Mark Halliday and Martin Stannard Tasso Tempted

Tasso Tempted


(The palace of the Este family at Ferrara in 1573. Princess Leonora sits in her dressing room, reading a manuscript, while her maid Irina brushes her long dark hair.)

Irina: So dark, and yet shining so!

Leonora: Yes...Irina, dear Irina, can you make excuses for me this evening? I shall not dine with the court.

Irina: What? Nonsense, sweet child. You must. You are expected, you would be missed!

Leonora: I shall not go. I am indisposed.

Irina: But you know that Count Bustafo will be there—in all his masculine finery—and he’ll want to banter with the girl he means to wed.

Leonora (tempestuously): Let him banter with his own reflection! I want to be alone—and to read poetry in my chamber.

Irina: Ah. The verse of young Tasso, perhaps?

Leonora: Oh, I’m not so sure about young Mr. Tasso. All that “soldiers glad by heaps to harness run” palaver. It’s all very well but sometimes I wish he’d change the tune a little. Crusade, crusade—that’s all you ever hear with him.

Irina: I think—

Leonora: Don’t think! Do my hair!

(An almost-silence descends; only the sound of brush against hair can be heard. That, and the cries of geese being throttled outside in the yard.)

Irina: You said the other day that young Marcovaldo has a unique lyric voice.

(Silence; brush; geese.)

Irina: Perhaps you prefer the strophes of young Malpiglio?

Leonora: Irina, you ask too many questions! Go and tell my mother my head is aching and I won’t be down.

(Exit Irina. Leonora communes with herself in the mirror. Lights dim on this part of the stage. Lights come up on scene at other side of stage: the gentlemen’s smoking room downstairs. The poet Malpiglio is pacing anxiously. Enter Albano, a palace messenger.)

Malpiglio: Well? Did you show the Lady Leonora my sonnet about her hair?

Albano: I did, sir.

Malpiglio: And her response was what?

Albano: She smiled. In a way.

Malpiglio: In a way? What way? Albano, thou seest this dirk? This dirk will taste thy blood if thou dost trifle with Malpiglio. Now say, what manner of smile, bespeaking what coloration of mind, did grace the lips of the lady?

Albano: ‘Twas not so much a smile, perchance, as –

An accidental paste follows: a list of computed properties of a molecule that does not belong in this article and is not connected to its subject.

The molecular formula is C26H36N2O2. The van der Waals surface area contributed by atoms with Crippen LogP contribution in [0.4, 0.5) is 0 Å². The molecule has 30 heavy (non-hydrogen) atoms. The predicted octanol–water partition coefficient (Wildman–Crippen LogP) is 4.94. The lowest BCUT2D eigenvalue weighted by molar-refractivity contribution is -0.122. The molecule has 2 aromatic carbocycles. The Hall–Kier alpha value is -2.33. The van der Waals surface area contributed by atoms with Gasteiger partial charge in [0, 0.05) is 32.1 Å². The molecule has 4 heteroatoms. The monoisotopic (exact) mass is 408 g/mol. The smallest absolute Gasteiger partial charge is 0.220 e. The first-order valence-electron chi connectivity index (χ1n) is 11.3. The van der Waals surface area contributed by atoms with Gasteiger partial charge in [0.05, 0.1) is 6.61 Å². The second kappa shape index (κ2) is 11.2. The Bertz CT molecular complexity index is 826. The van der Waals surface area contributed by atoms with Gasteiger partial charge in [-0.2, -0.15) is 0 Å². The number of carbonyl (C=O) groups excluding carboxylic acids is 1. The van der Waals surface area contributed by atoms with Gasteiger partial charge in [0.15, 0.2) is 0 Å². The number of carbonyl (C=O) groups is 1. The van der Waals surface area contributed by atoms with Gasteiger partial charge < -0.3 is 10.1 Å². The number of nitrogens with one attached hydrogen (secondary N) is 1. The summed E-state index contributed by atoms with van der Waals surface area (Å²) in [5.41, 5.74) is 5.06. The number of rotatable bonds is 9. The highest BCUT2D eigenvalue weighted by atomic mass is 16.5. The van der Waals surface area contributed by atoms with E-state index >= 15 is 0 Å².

Malpiglio: As?

Albano: A smirk.

Malpiglio: A smirk? Dost see this dirk? I’ll have no smirk, but you shall feel my dirk!

Albano: You’re not allowed to smite palace messengers, so put your dirk away and hearken to what I have to bespeak. She is somewhat taken by another, one becalled Marcovaldo. I heard her say he has a unique lyric voice.

Malpiglio: But does he have strophes?

Albano: She didn’t say; she said she preferred’st him to Tasso. Malpiglio: Preferred’st him to Tasso? But what of Malpiglio? Gadzooks! (Enter Count Bustafo, bustling.)

Bustafo: Did someone say Gadzooks? ‘Twas my nickname in my rugby days. Oh, I could tell you stories! Those were days of chianti and whacking!

Albano: Your gracious Countness, dinner will be served within the minute, the tapers are lit, the pinot noir is being poured.

Bustafo: Ah, good Albano. Here’s a peck of ducats for your stout yeomanship. And what of the sparkling Leonora? Can I be sure of sitting next her? Accouched in propinquity, so to speak?

Malpiglio: Excuse me. I don’t feel well. (Exit Malpiglio. Retching sounds are heard.)

(Enter Irina nervously.)

Irina: Albano, my Lady is indisposed. She cannot dine with the court.

Bustafo: What!

Irina: Her head aches, your grace.

Bustafo: Does it! From reading all that trash of poesy, I doubt not!

Albano: I shall inform the Duchess. (Exit Albano.)

Bustafo: This is ditchwater on my crumpet, I must say. I had so creamingly anticipated an evening of extreme neighborliness with the Princess.

(Enter Malpiglio drinking from a goblet.)

Malpiglio: What what? What? Leonora not to dine?

Irina: Alas no, sir. My Lady is indisposed.

Malpiglio: She will get over it when she smelleth the roast goose, forsooth.

(Enter Tasso, disguised as a clown/juggler.)